Tuesday, October 30, 2007


As I was riding along on the second day of the MS ride, a guy came up alongside me and said, "Craig, right?" I said, yes...thought for a second, and told him, "Hey, I remember you from last year--but I don't recall your name." He told me "Glen." Then I was reminded that Glen was the guy who read my letter last year about why I ride--the one that was sent out to all the people on the SoCal MS Chapter's mailing list--and the one that inspired him to ride. I snapped this picture at the final rest stop on day two, right after we realized they were cutting the ride short for safety's sake, on account of the high winds and fires in the area. I was happy to see Glen had gone for two straight years, and that he was planning to do it again next year.

Keep up the good work, Glen...and may you be someone else's inspiration next year!

Monday, October 29, 2007

Fantastic Finish

Watch this.

Then watch it again and count not the laterals, but the number of guys in dark jerseys standing around after lateral #4.

Then watch it again and keep an eye out for clowns, unicycles and seals honking horns.

Cal-Stanford eat your collective hearts out.

Wednesday, October 24, 2007

The Other "Bib"

The MS Society has also taken to giving people the opportunity to tell other riders who their inspiration is--who they're riding for. In six rides, I've only done this twice. The last time, my hand cramped as I wrote the names of all those I've met and love who are battling MS. This year, I whittled the list down to one: Mom.

Mom represents all those people for me. She is the most visible reminder to me of what MS does. She is the most loving example of someone who tries hard not to make it about her--like when she told me Monday night how amazing I was for doing this ride. Me? Amazing? How about you, Mom? How about Dad for being the best Dad, husband, father ever? And Mom calls me amazing? I'm truly humbled. I had another MOM-ent on the phone there.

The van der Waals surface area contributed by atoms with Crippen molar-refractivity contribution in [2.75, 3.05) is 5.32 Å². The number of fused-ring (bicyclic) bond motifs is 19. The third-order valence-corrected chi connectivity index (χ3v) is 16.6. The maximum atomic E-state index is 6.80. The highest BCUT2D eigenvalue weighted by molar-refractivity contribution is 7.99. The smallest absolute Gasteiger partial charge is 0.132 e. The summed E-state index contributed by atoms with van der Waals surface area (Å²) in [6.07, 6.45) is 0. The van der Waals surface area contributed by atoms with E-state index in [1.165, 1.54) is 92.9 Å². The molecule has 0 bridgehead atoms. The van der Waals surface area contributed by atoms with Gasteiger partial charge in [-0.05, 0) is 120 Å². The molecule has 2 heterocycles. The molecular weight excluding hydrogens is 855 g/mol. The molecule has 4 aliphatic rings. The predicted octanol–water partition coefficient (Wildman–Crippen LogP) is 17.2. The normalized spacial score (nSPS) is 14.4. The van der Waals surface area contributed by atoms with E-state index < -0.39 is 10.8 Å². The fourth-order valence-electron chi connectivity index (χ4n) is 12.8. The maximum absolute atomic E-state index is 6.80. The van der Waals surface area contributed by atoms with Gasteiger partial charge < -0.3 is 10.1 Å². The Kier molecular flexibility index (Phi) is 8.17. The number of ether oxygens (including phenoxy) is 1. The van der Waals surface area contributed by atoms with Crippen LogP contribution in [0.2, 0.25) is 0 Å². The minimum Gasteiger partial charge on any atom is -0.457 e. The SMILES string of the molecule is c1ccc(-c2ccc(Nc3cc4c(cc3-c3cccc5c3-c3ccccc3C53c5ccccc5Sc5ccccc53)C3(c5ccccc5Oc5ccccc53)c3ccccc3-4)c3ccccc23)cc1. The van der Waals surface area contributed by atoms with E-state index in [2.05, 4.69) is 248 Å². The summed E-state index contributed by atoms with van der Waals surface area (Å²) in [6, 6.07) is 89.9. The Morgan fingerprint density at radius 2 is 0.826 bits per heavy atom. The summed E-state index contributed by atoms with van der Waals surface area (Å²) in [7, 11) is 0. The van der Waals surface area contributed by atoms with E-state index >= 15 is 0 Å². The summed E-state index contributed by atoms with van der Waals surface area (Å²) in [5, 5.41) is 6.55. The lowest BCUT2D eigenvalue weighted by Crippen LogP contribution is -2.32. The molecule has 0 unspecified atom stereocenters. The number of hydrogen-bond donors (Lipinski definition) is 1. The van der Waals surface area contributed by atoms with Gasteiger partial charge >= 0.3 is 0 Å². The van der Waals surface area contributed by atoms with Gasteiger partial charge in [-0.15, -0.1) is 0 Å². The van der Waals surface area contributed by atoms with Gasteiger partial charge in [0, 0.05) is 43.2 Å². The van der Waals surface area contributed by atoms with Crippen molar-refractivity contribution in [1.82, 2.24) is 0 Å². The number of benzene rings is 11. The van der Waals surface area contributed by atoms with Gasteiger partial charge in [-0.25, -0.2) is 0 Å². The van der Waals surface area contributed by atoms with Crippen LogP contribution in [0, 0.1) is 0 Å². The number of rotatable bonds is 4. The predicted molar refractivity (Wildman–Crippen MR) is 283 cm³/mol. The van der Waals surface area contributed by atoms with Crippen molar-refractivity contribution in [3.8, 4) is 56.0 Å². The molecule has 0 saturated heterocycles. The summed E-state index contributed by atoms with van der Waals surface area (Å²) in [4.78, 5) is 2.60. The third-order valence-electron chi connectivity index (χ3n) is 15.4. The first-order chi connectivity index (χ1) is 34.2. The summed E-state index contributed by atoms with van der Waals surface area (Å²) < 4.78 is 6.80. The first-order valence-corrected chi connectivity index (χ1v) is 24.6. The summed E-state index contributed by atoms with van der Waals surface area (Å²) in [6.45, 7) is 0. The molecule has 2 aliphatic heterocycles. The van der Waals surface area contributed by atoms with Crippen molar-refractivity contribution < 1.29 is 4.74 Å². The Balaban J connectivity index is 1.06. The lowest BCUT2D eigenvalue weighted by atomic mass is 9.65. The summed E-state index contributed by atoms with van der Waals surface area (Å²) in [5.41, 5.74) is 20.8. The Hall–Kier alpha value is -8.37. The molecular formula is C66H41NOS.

So to all those I love who are battling MS, I say "keep fighting" and I'll keep riding as long as my chubby belly and "second knee caps" will let me. You all rock!

My Big Little Girl

I had a nice voicemail waiting for me when I finished the century ride on Saturday. My daughter left the following for "Daddy":

"Hi Dad. We love you a lot. We really miss you. Congratulations on your bike ride. We miss you lots. We wish you were here with us. We're watching Hannah Montana. We wish you were here to enjoy it. It's not the same without you. Bye from all of us. We miss you. Bye!"

I was thinking of you, too, sweetie.

Thanks: Ready-to-Wear

Everyone who rides the MS ride gets a number known as a "bib". In this year's ride, I was assigned orange bib number "44". According to the results from last year's ride, my supporters pledged enough support to make me the #44 top fundraiser in the ride for 2006. Altogether, you--my friends and family--and I pledged exactly $1500 to help fight MS. For that, I want to thank you forty-four times.

This year, you came through again. As of today, we're over $1200. If you're interested in pledging more or pledging for the first time, click HERE.

...and THANK YOU again!!!

Tuesday, October 23, 2007

Three of my Favorite People

For those of you who've heard me talk about how great the Rockin Jalapenos team is, here are some of the reasons right in this picture.

The guy on the left is Arvin, our team captain. I had a chance to talk to him this weekend and realized just how committed he is to this cause--and to making it easy for others to be committed as well. He's an inspiration to me, and truly lives the mantra that you hear when you call his voicemail: "Remember, do good things!"

In the middle, a bit back, is his wife Joannie. I always say that behind every good man is an even better woman. Well, she's behind Arvin in this shot, but not in commitment and just interior goodness. I love them both.